The cathedral of Santa María in León has walls that soar almost 100 feet high and are filled with almost 2000 square feet of stained glass, spread over 130 church windows and 3 rose windows. To stand inside and survey what look like walls of glass, supporting a roof of stone, is to understand why this building has the nickname “House of Light.”
And to understand that it was built between 1205-1301 is to appreciate the incredible complexity of a project like this. So much glass, with so little stone around it, seems like an engineering disaster waiting to happen. The slightest miscalculation would send the whole thing tumbling down. (Actually, in the 17th century part of the central vault of the transept collapsed due to the frailty of the building. It was rebuilt in the 19th century.)
Today’s #CaminoTuesday theme is Architectural Wonders Along the Camino. And if the Gothic cathedral in León isn’t near the top of the list architectural wonders of the Way of Saint James, I don’t know what would be. Built at the heyday of the medieval pilgrimage to Santiago, the cathedral-under-construction would have drawn the prayers (and donations) of up to a quarter million pilgrims per year—roughly the same number as now.
Today, the cathedral is a destination for tourists—on our 2015 walk on the Camino Frances, Eric and I took a rest day in León that happened to fall on a Saturday, and we paid our fee and meandered slowly through the interior of the building with phone-like audio recorders pressed to our ears, listening to the self-guided tours. Later, we sat at a café across the street and watched expensive cars drop off families in formal wear for private weddings.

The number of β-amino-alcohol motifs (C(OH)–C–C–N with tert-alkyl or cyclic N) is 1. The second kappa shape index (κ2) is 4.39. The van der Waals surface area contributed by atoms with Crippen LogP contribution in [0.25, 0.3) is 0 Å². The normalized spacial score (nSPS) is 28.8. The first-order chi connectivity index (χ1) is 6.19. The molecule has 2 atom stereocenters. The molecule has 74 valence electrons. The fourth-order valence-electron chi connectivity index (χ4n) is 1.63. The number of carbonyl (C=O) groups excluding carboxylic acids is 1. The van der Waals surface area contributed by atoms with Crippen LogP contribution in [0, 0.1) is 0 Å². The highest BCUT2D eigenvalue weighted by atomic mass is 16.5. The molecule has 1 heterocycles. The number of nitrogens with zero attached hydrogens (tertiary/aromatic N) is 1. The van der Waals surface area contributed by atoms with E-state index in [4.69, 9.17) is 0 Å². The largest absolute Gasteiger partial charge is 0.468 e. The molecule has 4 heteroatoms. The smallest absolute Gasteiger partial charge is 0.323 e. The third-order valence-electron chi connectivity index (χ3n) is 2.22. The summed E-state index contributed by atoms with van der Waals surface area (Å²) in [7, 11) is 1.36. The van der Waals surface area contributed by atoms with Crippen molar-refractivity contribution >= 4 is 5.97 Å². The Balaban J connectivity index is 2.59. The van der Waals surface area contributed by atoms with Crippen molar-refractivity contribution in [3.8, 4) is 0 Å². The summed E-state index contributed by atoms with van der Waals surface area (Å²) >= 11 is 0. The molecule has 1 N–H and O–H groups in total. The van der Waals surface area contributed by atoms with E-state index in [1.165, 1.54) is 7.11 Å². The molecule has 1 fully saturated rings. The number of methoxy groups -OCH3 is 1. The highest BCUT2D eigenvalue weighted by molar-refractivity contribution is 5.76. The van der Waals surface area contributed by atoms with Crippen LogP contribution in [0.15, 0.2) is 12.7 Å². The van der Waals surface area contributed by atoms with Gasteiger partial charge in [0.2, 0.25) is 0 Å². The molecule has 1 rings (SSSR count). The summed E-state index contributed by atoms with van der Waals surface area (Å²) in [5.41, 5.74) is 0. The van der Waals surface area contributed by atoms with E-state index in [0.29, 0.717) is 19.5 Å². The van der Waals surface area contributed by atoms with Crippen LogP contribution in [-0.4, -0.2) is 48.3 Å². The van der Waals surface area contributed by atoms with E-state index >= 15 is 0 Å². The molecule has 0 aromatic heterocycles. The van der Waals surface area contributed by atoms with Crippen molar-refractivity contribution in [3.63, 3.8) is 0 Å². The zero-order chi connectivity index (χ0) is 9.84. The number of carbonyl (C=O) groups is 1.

It didn’t feel like a sacred or spiritual place, in other words. But as a work of art, and a connection to the early pilgrims? I couldn’t take my eyes off it. The cathedral in Leon made me stop to appreciate the enormous effort that medieval Christians put into their expressions of faith.
Engineered by master builders without computer design software… or even calculators.
Carved by hand—one generation of stonecutters teaching the skill to the next generation, and then the next, for a project they knew they would never see finished.
Not just a wonder of architecture, then, but also a wonder of human commitment.
For the truly architecture curious, here’s a bit more from Architecture Revived:
As with all Gothic cathedrals, designers aimed for a maximum height and as much window space as possible, while using stone walls and vaulted ceilings. The technical challenge was even greater at León due to the Roman bath ruins underneath the floor and the quality of limestone available.
To solve this technical challenge, the flying buttresses spread over quite a horizontal distance and parts of the building gain structural independence. They rise above the building, indicating a greater height may have been expected. The front two towers are pushed outwards so that the buttresses are visible from the front. The walls and buttresses become considerably robust as they meet the ground, and they are capped by tall spires to pin them down. The builders placed large boulders in the ground to support this considerable weight.
What are your favorite architectural wonders along the Camino de Santiago? Add your story, with the hashtag #CaminoTuesday, on your blog, or on Instagram/Twitter. (And while you’re there, follow me on Instagram and Twitter, too!)